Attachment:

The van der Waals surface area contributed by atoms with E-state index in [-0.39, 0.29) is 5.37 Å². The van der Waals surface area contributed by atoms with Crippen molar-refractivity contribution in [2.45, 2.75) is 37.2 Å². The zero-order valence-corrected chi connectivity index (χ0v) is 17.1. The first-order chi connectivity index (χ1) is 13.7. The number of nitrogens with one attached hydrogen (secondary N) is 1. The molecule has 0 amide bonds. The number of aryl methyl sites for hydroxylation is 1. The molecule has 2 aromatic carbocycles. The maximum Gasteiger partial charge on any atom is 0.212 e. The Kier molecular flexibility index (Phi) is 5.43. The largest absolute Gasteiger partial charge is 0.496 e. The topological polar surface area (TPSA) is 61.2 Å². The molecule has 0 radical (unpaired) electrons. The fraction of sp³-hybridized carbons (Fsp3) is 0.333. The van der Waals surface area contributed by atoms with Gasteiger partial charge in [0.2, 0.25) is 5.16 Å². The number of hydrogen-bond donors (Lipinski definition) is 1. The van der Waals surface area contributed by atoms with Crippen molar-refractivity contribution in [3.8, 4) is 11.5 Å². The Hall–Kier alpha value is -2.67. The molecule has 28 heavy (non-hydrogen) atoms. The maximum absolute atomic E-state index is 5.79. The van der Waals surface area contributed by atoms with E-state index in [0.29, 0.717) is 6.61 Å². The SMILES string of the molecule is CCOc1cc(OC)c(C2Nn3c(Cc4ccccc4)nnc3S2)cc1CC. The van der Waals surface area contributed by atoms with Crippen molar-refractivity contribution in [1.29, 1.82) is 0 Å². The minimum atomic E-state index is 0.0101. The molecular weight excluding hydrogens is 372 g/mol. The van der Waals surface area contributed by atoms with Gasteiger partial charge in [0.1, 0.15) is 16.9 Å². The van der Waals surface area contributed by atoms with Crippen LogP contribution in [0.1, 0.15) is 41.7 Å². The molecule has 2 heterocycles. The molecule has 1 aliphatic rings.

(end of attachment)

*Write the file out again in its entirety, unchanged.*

The van der Waals surface area contributed by atoms with E-state index in [-0.39, 0.29) is 5.37 Å². The van der Waals surface area contributed by atoms with Crippen molar-refractivity contribution in [2.45, 2.75) is 37.2 Å². The zero-order valence-corrected chi connectivity index (χ0v) is 17.1. The first-order chi connectivity index (χ1) is 13.7. The number of nitrogens with one attached hydrogen (secondary N) is 1. The molecule has 0 amide bonds. The number of aryl methyl sites for hydroxylation is 1. The molecule has 2 aromatic carbocycles. The maximum Gasteiger partial charge on any atom is 0.212 e. The Kier molecular flexibility index (Phi) is 5.43. The largest absolute Gasteiger partial charge is 0.496 e. The topological polar surface area (TPSA) is 61.2 Å². The molecule has 0 radical (unpaired) electrons. The fraction of sp³-hybridized carbons (Fsp3) is 0.333. The van der Waals surface area contributed by atoms with Gasteiger partial charge in [0.2, 0.25) is 5.16 Å². The number of hydrogen-bond donors (Lipinski definition) is 1. The van der Waals surface area contributed by atoms with Crippen molar-refractivity contribution in [3.8, 4) is 11.5 Å². The Hall–Kier alpha value is -2.67. The molecule has 28 heavy (non-hydrogen) atoms. The maximum absolute atomic E-state index is 5.79. The van der Waals surface area contributed by atoms with E-state index in [0.29, 0.717) is 6.61 Å². The SMILES string of the molecule is CCOc1cc(OC)c(C2Nn3c(Cc4ccccc4)nnc3S2)cc1CC. The van der Waals surface area contributed by atoms with Crippen molar-refractivity contribution in [1.29, 1.82) is 0 Å². The minimum atomic E-state index is 0.0101. The molecular weight excluding hydrogens is 372 g/mol. The van der Waals surface area contributed by atoms with Gasteiger partial charge in [0.1, 0.15) is 16.9 Å². The van der Waals surface area contributed by atoms with Crippen LogP contribution in [0.1, 0.15) is 41.7 Å². The molecule has 2 heterocycles. The molecule has 1 aliphatic rings.